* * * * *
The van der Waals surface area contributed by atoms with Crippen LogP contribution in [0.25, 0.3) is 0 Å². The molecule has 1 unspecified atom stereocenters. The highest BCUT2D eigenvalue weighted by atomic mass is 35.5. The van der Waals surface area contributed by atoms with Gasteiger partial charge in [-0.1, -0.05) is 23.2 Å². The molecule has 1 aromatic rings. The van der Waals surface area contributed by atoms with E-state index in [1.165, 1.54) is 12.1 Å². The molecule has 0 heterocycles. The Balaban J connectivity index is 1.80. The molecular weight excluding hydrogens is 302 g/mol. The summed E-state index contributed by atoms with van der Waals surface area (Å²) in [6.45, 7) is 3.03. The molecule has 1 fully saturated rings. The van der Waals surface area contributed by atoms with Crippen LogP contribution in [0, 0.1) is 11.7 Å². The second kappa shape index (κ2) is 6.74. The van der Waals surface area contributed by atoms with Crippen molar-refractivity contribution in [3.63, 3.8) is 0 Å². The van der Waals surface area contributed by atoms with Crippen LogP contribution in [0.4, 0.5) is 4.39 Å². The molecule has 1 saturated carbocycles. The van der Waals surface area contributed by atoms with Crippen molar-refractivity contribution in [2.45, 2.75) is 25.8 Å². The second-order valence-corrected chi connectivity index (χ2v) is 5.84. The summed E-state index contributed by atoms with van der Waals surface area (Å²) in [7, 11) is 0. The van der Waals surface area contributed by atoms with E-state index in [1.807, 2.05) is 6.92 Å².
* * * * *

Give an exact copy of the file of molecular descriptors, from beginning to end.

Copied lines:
The van der Waals surface area contributed by atoms with Crippen LogP contribution in [0.25, 0.3) is 0 Å². The molecule has 1 unspecified atom stereocenters. The highest BCUT2D eigenvalue weighted by atomic mass is 35.5. The van der Waals surface area contributed by atoms with Gasteiger partial charge in [-0.1, -0.05) is 23.2 Å². The molecule has 1 aromatic rings. The van der Waals surface area contributed by atoms with E-state index in [1.165, 1.54) is 12.1 Å². The molecule has 0 heterocycles. The Balaban J connectivity index is 1.80. The molecular weight excluding hydrogens is 302 g/mol. The summed E-state index contributed by atoms with van der Waals surface area (Å²) in [6.45, 7) is 3.03. The molecule has 1 fully saturated rings. The van der Waals surface area contributed by atoms with Crippen LogP contribution in [0, 0.1) is 11.7 Å². The second kappa shape index (κ2) is 6.74. The van der Waals surface area contributed by atoms with Crippen molar-refractivity contribution in [3.63, 3.8) is 0 Å². The van der Waals surface area contributed by atoms with Crippen LogP contribution in [0.4, 0.5) is 4.39 Å². The molecule has 1 saturated carbocycles. The van der Waals surface area contributed by atoms with Crippen molar-refractivity contribution in [2.45, 2.75) is 25.8 Å². The second-order valence-corrected chi connectivity index (χ2v) is 5.84. The summed E-state index contributed by atoms with van der Waals surface area (Å²) in [7, 11) is 0. The van der Waals surface area contributed by atoms with E-state index in [1.807, 2.05) is 6.92 Å².